Investigations into Carnivoran Premolar Morphology and Evolution
MetadataShow full item record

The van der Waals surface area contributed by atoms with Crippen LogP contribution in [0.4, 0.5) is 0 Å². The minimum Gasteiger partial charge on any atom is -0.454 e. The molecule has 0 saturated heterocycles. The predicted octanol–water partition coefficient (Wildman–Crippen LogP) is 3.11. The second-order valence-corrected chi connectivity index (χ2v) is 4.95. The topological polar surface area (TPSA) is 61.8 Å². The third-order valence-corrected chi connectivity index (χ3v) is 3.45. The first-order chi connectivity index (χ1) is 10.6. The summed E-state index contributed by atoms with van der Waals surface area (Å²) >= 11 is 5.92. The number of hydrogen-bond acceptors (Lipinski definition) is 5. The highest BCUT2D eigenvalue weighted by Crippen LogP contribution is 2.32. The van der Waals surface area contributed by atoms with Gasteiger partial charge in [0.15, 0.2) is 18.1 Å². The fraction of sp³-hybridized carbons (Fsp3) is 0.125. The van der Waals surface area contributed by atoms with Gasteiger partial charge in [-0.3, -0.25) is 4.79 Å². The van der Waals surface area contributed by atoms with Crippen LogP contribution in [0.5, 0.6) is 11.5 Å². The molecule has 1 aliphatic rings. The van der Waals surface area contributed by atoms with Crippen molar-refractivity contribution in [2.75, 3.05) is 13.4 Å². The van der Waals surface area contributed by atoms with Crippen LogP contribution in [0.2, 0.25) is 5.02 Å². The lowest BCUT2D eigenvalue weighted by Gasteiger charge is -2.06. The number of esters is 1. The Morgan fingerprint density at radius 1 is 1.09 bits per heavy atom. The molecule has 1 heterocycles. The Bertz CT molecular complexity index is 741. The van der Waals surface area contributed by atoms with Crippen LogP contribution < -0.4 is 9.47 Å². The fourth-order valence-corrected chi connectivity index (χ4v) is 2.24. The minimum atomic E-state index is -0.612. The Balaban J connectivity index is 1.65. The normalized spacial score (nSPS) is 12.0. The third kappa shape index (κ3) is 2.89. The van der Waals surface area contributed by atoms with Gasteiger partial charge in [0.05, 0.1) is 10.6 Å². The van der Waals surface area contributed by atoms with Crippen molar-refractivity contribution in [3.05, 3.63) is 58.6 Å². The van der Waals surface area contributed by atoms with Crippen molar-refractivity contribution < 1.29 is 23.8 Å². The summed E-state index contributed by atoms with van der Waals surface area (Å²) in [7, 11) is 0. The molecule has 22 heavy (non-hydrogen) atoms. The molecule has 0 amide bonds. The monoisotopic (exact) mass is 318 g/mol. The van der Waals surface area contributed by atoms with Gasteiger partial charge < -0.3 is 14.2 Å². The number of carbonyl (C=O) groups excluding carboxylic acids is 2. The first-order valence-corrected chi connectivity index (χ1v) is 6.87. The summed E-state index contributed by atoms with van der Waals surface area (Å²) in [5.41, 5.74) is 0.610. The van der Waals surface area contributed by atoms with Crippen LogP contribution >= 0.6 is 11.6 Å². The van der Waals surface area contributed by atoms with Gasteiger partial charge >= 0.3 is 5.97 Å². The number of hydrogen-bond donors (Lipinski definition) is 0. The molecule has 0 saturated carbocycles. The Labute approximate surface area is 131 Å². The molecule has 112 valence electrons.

Carnivoran tooth evolution has been studied extensively because of the diversity within the order and their role in ecosystems. The large number of phylogenetic and functional morphological studies makes canivorans the ideal study group for dental morphology. The molars, which offer excellent data for diet and phylogenetic reconstructions, are the main focus of most tooth morphological studies. This study focused on the carnivoran premolar variability because of the premolars’ potential to have a wide range of morphologies. The anterior premolars do not occlude with one another, potentially allowing them more morphological freedom. Premolars of carnivorans were found to be more variable in their shapes but not their sizes compared with rest of the dentition. Fluctuating asymmetry was found to be the same in premolars and molars, suggesting a consistent amount of developmental controls. Regressions showed that there was a correlation between premolar and molar size and premolar and molar length. The conclusions of this study suggest that the premolars are part of their own morphogenetic field that is influenced by other factors such as occlusion and dietary needs. The relationship within the tooth row of carnivorans cannot be simply explained by one morphological or developmental theory.